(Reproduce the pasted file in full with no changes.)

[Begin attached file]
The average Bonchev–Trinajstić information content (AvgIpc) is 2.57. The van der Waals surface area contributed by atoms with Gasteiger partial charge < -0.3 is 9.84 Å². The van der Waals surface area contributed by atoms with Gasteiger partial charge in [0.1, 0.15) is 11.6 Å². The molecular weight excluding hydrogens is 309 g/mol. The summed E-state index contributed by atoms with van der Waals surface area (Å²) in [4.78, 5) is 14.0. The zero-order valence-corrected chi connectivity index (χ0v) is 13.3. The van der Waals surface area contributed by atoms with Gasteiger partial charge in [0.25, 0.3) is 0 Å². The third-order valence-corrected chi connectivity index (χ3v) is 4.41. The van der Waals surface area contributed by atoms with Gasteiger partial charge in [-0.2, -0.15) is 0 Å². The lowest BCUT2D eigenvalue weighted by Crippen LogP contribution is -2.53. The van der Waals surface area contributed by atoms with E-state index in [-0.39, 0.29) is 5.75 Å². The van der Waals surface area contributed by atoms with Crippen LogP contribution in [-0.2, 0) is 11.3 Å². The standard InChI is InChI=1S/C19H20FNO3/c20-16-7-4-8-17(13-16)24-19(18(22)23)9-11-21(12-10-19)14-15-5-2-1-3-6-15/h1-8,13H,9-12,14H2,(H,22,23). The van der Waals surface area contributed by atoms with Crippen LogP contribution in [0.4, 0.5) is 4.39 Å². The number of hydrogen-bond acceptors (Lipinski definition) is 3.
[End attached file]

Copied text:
The average Bonchev–Trinajstić information content (AvgIpc) is 2.57. The van der Waals surface area contributed by atoms with Gasteiger partial charge < -0.3 is 9.84 Å². The van der Waals surface area contributed by atoms with Gasteiger partial charge in [0.1, 0.15) is 11.6 Å². The molecular weight excluding hydrogens is 309 g/mol. The summed E-state index contributed by atoms with van der Waals surface area (Å²) in [4.78, 5) is 14.0. The zero-order valence-corrected chi connectivity index (χ0v) is 13.3. The van der Waals surface area contributed by atoms with Gasteiger partial charge in [0.25, 0.3) is 0 Å². The third-order valence-corrected chi connectivity index (χ3v) is 4.41. The van der Waals surface area contributed by atoms with Gasteiger partial charge in [-0.2, -0.15) is 0 Å². The lowest BCUT2D eigenvalue weighted by Crippen LogP contribution is -2.53. The van der Waals surface area contributed by atoms with E-state index in [-0.39, 0.29) is 5.75 Å². The van der Waals surface area contributed by atoms with Crippen LogP contribution in [-0.2, 0) is 11.3 Å². The standard InChI is InChI=1S/C19H20FNO3/c20-16-7-4-8-17(13-16)24-19(18(22)23)9-11-21(12-10-19)14-15-5-2-1-3-6-15/h1-8,13H,9-12,14H2,(H,22,23). The van der Waals surface area contributed by atoms with Crippen LogP contribution in [0.4, 0.5) is 4.39 Å². The number of hydrogen-bond acceptors (Lipinski definition) is 3.